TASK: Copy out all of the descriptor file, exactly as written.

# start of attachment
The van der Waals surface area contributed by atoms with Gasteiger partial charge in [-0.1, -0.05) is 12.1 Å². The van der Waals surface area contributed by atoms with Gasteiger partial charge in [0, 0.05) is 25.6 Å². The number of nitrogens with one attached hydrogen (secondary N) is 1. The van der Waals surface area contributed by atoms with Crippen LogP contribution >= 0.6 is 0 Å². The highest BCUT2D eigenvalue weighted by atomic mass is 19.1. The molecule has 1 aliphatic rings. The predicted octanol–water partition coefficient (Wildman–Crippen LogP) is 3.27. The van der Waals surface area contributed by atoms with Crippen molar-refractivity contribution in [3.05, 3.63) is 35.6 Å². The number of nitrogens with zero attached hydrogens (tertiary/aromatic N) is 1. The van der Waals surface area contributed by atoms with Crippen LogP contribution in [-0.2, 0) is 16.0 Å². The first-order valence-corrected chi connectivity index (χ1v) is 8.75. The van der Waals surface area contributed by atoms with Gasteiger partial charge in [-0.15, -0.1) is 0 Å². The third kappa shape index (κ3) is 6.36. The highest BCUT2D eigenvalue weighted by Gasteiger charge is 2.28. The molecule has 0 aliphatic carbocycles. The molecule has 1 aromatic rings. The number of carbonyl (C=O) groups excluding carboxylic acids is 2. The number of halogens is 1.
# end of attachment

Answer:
The van der Waals surface area contributed by atoms with Gasteiger partial charge in [-0.1, -0.05) is 12.1 Å². The van der Waals surface area contributed by atoms with Gasteiger partial charge in [0, 0.05) is 25.6 Å². The number of nitrogens with one attached hydrogen (secondary N) is 1. The van der Waals surface area contributed by atoms with Crippen LogP contribution >= 0.6 is 0 Å². The highest BCUT2D eigenvalue weighted by atomic mass is 19.1. The molecule has 1 aliphatic rings. The predicted octanol–water partition coefficient (Wildman–Crippen LogP) is 3.27. The van der Waals surface area contributed by atoms with Crippen molar-refractivity contribution in [3.05, 3.63) is 35.6 Å². The number of nitrogens with zero attached hydrogens (tertiary/aromatic N) is 1. The van der Waals surface area contributed by atoms with Crippen LogP contribution in [-0.2, 0) is 16.0 Å². The first-order valence-corrected chi connectivity index (χ1v) is 8.75. The van der Waals surface area contributed by atoms with Gasteiger partial charge in [-0.15, -0.1) is 0 Å². The third kappa shape index (κ3) is 6.36. The highest BCUT2D eigenvalue weighted by Gasteiger charge is 2.28. The molecule has 0 aliphatic carbocycles. The molecule has 1 aromatic rings. The number of carbonyl (C=O) groups excluding carboxylic acids is 2. The number of halogens is 1.